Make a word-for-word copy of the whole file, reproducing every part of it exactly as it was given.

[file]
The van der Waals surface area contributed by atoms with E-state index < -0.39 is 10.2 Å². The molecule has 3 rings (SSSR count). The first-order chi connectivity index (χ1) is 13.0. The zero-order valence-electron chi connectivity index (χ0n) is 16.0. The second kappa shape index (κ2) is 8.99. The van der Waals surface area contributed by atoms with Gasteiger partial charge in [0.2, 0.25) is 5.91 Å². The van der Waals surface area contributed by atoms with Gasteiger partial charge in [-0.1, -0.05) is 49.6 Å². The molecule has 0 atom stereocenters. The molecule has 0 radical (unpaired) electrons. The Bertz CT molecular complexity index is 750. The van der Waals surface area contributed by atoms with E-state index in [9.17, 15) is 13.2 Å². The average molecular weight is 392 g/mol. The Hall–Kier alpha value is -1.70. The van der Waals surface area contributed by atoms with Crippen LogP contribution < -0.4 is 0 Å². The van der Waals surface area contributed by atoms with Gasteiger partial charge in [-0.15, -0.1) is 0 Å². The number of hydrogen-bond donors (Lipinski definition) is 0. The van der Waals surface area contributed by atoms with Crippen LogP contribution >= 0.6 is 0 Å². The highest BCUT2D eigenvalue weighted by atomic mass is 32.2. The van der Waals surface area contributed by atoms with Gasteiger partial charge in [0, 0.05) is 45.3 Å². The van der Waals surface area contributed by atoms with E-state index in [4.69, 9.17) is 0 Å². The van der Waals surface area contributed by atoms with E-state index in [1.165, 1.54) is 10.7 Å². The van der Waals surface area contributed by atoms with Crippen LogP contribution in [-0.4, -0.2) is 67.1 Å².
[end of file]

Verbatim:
The van der Waals surface area contributed by atoms with E-state index < -0.39 is 10.2 Å². The molecule has 3 rings (SSSR count). The first-order chi connectivity index (χ1) is 13.0. The zero-order valence-electron chi connectivity index (χ0n) is 16.0. The second kappa shape index (κ2) is 8.99. The van der Waals surface area contributed by atoms with Gasteiger partial charge in [0.2, 0.25) is 5.91 Å². The van der Waals surface area contributed by atoms with Gasteiger partial charge in [-0.1, -0.05) is 49.6 Å². The molecule has 0 atom stereocenters. The molecule has 0 radical (unpaired) electrons. The Bertz CT molecular complexity index is 750. The van der Waals surface area contributed by atoms with E-state index in [9.17, 15) is 13.2 Å². The average molecular weight is 392 g/mol. The Hall–Kier alpha value is -1.70. The van der Waals surface area contributed by atoms with Crippen LogP contribution < -0.4 is 0 Å². The van der Waals surface area contributed by atoms with Gasteiger partial charge in [-0.15, -0.1) is 0 Å². The number of hydrogen-bond donors (Lipinski definition) is 0. The van der Waals surface area contributed by atoms with Crippen LogP contribution >= 0.6 is 0 Å². The highest BCUT2D eigenvalue weighted by atomic mass is 32.2. The van der Waals surface area contributed by atoms with Gasteiger partial charge in [0, 0.05) is 45.3 Å². The van der Waals surface area contributed by atoms with E-state index in [4.69, 9.17) is 0 Å². The van der Waals surface area contributed by atoms with E-state index in [1.165, 1.54) is 10.7 Å². The van der Waals surface area contributed by atoms with Crippen LogP contribution in [-0.4, -0.2) is 67.1 Å².